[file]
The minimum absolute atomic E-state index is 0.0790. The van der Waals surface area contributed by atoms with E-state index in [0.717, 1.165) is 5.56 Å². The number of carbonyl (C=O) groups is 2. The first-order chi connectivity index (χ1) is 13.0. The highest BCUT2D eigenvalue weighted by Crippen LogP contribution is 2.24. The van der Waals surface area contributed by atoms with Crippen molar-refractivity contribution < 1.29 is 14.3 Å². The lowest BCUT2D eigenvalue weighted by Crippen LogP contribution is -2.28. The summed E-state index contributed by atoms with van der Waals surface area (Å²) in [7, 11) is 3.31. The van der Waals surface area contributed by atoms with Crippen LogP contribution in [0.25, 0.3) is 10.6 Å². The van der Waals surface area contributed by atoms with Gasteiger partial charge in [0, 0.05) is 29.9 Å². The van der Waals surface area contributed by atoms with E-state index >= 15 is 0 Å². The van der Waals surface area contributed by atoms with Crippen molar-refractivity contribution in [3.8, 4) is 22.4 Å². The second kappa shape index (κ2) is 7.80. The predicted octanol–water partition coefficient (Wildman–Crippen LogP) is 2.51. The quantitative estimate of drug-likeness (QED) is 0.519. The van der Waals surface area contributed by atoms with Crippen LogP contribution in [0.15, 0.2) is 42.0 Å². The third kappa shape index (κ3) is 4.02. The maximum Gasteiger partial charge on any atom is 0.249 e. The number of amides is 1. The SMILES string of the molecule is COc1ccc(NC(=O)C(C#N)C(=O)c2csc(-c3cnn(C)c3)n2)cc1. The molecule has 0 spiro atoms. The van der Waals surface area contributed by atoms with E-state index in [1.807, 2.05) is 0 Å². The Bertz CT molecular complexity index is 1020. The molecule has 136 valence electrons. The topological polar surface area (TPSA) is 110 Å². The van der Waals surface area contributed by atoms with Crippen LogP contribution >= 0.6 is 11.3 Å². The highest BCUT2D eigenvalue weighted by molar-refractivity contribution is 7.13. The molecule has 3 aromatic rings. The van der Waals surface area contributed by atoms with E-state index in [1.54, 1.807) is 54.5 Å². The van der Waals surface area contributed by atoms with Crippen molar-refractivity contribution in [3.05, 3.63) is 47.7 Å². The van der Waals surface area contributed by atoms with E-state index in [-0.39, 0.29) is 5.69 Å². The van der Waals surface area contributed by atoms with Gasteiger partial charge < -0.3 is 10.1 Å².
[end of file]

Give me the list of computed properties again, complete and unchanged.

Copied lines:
The minimum absolute atomic E-state index is 0.0790. The van der Waals surface area contributed by atoms with E-state index in [0.717, 1.165) is 5.56 Å². The number of carbonyl (C=O) groups is 2. The first-order chi connectivity index (χ1) is 13.0. The highest BCUT2D eigenvalue weighted by Crippen LogP contribution is 2.24. The van der Waals surface area contributed by atoms with Crippen molar-refractivity contribution < 1.29 is 14.3 Å². The lowest BCUT2D eigenvalue weighted by Crippen LogP contribution is -2.28. The summed E-state index contributed by atoms with van der Waals surface area (Å²) in [7, 11) is 3.31. The van der Waals surface area contributed by atoms with Crippen LogP contribution in [0.25, 0.3) is 10.6 Å². The van der Waals surface area contributed by atoms with Gasteiger partial charge in [0, 0.05) is 29.9 Å². The van der Waals surface area contributed by atoms with E-state index >= 15 is 0 Å². The van der Waals surface area contributed by atoms with Crippen molar-refractivity contribution in [3.8, 4) is 22.4 Å². The second kappa shape index (κ2) is 7.80. The predicted octanol–water partition coefficient (Wildman–Crippen LogP) is 2.51. The quantitative estimate of drug-likeness (QED) is 0.519. The van der Waals surface area contributed by atoms with Crippen LogP contribution in [0.15, 0.2) is 42.0 Å². The third kappa shape index (κ3) is 4.02. The maximum Gasteiger partial charge on any atom is 0.249 e. The number of amides is 1. The SMILES string of the molecule is COc1ccc(NC(=O)C(C#N)C(=O)c2csc(-c3cnn(C)c3)n2)cc1. The molecule has 0 spiro atoms. The van der Waals surface area contributed by atoms with E-state index in [1.807, 2.05) is 0 Å². The Bertz CT molecular complexity index is 1020. The molecule has 136 valence electrons. The topological polar surface area (TPSA) is 110 Å². The van der Waals surface area contributed by atoms with Crippen LogP contribution >= 0.6 is 11.3 Å². The highest BCUT2D eigenvalue weighted by molar-refractivity contribution is 7.13. The molecule has 3 aromatic rings. The van der Waals surface area contributed by atoms with E-state index in [1.54, 1.807) is 54.5 Å². The van der Waals surface area contributed by atoms with Crippen molar-refractivity contribution in [3.05, 3.63) is 47.7 Å². The van der Waals surface area contributed by atoms with E-state index in [-0.39, 0.29) is 5.69 Å². The van der Waals surface area contributed by atoms with Gasteiger partial charge < -0.3 is 10.1 Å².